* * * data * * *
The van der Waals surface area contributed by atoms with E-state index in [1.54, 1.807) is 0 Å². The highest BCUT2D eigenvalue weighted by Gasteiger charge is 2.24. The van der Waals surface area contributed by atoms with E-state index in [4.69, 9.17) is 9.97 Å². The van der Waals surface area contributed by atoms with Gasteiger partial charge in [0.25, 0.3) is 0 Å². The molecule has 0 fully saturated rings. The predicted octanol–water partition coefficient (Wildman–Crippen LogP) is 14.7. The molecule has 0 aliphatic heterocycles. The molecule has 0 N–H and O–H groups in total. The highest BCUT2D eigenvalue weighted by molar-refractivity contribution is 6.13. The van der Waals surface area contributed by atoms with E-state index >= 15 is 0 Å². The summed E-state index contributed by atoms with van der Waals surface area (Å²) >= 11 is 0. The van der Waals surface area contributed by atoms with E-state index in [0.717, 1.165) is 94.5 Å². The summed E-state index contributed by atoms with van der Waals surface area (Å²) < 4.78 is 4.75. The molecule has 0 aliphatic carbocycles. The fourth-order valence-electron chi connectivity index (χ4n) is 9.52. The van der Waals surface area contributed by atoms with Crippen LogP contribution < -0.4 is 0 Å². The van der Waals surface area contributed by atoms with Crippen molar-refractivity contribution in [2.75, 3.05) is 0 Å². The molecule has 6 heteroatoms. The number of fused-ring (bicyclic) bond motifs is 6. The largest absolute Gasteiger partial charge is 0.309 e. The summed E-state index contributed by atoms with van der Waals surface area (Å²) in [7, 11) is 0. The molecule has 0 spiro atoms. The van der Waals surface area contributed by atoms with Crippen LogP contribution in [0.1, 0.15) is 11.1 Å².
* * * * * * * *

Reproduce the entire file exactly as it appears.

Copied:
The van der Waals surface area contributed by atoms with E-state index in [1.54, 1.807) is 0 Å². The highest BCUT2D eigenvalue weighted by Gasteiger charge is 2.24. The van der Waals surface area contributed by atoms with E-state index in [4.69, 9.17) is 9.97 Å². The van der Waals surface area contributed by atoms with Gasteiger partial charge in [0.25, 0.3) is 0 Å². The molecule has 0 fully saturated rings. The predicted octanol–water partition coefficient (Wildman–Crippen LogP) is 14.7. The molecule has 0 aliphatic heterocycles. The molecule has 0 N–H and O–H groups in total. The highest BCUT2D eigenvalue weighted by molar-refractivity contribution is 6.13. The van der Waals surface area contributed by atoms with E-state index >= 15 is 0 Å². The summed E-state index contributed by atoms with van der Waals surface area (Å²) >= 11 is 0. The van der Waals surface area contributed by atoms with E-state index in [0.717, 1.165) is 94.5 Å². The summed E-state index contributed by atoms with van der Waals surface area (Å²) < 4.78 is 4.75. The molecule has 0 aliphatic carbocycles. The fourth-order valence-electron chi connectivity index (χ4n) is 9.52. The van der Waals surface area contributed by atoms with Crippen LogP contribution < -0.4 is 0 Å². The van der Waals surface area contributed by atoms with Crippen molar-refractivity contribution in [2.75, 3.05) is 0 Å². The molecule has 6 heteroatoms. The number of fused-ring (bicyclic) bond motifs is 6. The largest absolute Gasteiger partial charge is 0.309 e. The summed E-state index contributed by atoms with van der Waals surface area (Å²) in [7, 11) is 0. The molecule has 0 spiro atoms. The van der Waals surface area contributed by atoms with Crippen LogP contribution in [0.1, 0.15) is 11.1 Å².